We are bombarded with scents these days. Sprays and plug ins, cleaning products, candles, even scented toilet paper! All made from chemicals, some of them toxic. Because of this scent overload, many people have developed sensitivities to fragrance, but much to their delight, they can often enjoy natural fragrances and perfumes with no ill effect. Most perfumes and other scented products on the market today are made with aroma chemicals, created in the lab. This is true even of the most expensive fragrances and the current versions of classics. Aroma chemicals are inexpensive but can cause allergic reactions. Even people who aren’t actually allergic can get headaches or become nauseous after a while. And I’m sure we’ve all had the experience of smelling someone before they enter the room. Or long after they have left. Natural perfumes wear close to the body so they don’t announce your presence, and they don’t linger after you’ve gone.
Natural perfumes are made with pure essential oils, absolutes (solvent extracted from the raw, natural material, then further concentrated using ethyl alcohol resulting in a product that is wonderfully fragrant, generally thick or even solid, and very true to the original material), tinctures and extracts made from resins, dried botanicals, or other interesting/unusual materials. I make a lot of these! Some perfumers incorporate “natural isolates”, single odor molecules extracted from natural materials using distillation techniques in a lab. For example, the fragrance we associate with “rose” is derived from over 100 different different aroma chemicals including citronellol, geraniol, nerol. Each of these is a natural isolate. Just like with essential oils, there are levels of quality. I have only used natural isolates for scents like strawberry and apple, mostly playing with my grand kids – they love making their own perfumes!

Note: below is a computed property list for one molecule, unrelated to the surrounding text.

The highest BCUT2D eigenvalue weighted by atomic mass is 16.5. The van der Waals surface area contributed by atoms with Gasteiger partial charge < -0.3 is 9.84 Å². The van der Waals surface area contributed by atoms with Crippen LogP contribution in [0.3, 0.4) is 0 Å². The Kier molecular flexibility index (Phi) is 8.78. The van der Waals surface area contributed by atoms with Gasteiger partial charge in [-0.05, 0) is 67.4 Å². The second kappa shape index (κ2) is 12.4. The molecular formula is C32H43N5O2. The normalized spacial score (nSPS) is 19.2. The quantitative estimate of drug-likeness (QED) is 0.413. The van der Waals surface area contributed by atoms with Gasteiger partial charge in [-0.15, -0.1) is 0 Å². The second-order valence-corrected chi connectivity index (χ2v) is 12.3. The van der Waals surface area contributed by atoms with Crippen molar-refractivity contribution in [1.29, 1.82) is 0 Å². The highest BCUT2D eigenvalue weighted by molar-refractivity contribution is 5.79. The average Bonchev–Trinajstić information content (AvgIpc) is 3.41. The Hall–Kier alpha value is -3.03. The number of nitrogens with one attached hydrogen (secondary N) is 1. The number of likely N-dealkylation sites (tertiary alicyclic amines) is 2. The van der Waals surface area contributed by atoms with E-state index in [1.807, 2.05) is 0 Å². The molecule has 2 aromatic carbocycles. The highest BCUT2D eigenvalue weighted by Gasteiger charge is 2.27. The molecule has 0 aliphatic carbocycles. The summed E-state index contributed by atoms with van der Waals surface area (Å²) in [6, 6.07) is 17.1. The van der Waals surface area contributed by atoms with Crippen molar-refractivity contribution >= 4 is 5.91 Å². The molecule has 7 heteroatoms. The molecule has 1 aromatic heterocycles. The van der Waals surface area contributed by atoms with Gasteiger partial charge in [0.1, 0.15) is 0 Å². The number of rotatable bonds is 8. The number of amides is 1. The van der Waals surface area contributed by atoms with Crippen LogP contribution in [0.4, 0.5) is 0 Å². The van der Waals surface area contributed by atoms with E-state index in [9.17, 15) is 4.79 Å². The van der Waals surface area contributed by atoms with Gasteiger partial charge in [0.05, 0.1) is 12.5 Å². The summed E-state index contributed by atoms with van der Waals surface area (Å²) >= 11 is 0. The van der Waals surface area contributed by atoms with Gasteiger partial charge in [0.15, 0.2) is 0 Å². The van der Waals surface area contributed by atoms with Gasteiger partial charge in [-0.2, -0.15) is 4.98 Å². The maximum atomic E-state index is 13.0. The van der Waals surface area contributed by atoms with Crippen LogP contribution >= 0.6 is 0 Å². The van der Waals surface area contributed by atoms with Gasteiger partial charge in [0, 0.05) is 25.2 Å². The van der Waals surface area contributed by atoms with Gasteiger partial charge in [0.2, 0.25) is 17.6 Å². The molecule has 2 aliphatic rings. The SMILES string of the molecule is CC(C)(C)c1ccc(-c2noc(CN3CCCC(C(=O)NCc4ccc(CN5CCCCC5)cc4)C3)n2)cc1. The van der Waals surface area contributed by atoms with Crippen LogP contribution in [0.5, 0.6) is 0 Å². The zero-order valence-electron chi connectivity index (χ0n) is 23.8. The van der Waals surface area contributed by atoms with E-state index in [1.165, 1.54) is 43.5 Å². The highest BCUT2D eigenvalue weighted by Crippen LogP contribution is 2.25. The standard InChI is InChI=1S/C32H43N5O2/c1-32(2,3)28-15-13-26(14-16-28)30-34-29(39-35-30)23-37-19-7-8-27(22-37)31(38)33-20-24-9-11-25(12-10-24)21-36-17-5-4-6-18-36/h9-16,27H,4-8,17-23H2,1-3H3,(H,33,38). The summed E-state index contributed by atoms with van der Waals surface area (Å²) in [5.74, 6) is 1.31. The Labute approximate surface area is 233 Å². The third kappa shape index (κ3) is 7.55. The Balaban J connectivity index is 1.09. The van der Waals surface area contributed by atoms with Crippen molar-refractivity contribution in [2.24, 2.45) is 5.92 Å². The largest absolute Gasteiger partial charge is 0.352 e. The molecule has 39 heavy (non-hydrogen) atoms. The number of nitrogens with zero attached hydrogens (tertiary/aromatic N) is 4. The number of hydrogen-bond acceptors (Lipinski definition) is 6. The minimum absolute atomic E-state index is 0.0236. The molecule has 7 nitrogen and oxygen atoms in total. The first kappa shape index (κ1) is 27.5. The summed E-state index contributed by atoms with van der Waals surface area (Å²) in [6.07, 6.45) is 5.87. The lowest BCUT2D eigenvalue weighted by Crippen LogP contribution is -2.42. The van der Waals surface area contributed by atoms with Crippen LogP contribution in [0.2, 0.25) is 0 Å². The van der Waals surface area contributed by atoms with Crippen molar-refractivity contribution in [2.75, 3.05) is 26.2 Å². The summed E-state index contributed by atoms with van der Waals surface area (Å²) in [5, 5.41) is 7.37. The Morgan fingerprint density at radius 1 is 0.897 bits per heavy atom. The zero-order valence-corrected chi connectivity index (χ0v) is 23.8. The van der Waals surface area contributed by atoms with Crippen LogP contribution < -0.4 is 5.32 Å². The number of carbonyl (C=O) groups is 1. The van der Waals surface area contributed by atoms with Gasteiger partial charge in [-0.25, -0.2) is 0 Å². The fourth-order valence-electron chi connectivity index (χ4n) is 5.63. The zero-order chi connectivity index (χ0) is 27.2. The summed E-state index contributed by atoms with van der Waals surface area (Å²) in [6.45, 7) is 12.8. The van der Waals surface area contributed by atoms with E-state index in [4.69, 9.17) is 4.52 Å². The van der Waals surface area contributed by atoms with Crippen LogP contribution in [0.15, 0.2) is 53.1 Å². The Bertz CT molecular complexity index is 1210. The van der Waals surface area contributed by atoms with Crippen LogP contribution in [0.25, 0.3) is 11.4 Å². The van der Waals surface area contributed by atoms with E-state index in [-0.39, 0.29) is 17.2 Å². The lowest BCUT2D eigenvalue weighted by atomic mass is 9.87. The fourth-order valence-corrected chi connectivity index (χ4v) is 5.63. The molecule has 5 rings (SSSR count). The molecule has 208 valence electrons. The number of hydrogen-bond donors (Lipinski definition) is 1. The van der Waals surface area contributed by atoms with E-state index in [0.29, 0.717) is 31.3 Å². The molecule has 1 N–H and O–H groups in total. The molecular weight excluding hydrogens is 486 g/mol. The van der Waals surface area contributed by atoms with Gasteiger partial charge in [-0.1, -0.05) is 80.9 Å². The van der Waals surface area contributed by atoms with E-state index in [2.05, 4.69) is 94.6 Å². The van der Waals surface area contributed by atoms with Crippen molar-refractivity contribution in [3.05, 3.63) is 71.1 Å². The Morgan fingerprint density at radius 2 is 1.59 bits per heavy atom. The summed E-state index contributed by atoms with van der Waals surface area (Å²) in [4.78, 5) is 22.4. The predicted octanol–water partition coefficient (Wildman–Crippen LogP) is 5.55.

For many years I had been using essential oils in my skin care products, and a few aromatherapy blends, but I
was intrigued with ingredients like oakmoss, labdanum, and ambers* that are generally not suitable for skin care or aromatherapy. (*The fragrance we associate with amber is actually a blend of ingredients, generally vanilla, benzoin, labdanum, and cistus. I’ve blended several different ones so I have a variety to chose from). I love deep, sultry, woodsy fragrances that take you somewhere if you let them. Then I started having dreams about fragrance, and after a particularly compelling one, I decided I had to make a fragrance to capture its essence. At this time I also started my first perfumery course with J.K. DeLapp who is now an award winning natural perfumer, and also a trusted supplier of rare ingredients like Mysore sandalwood, roses, ouds, and attars. My first perfume, Dreamscape (after that dream), is still one of my favorites and is available in my shop.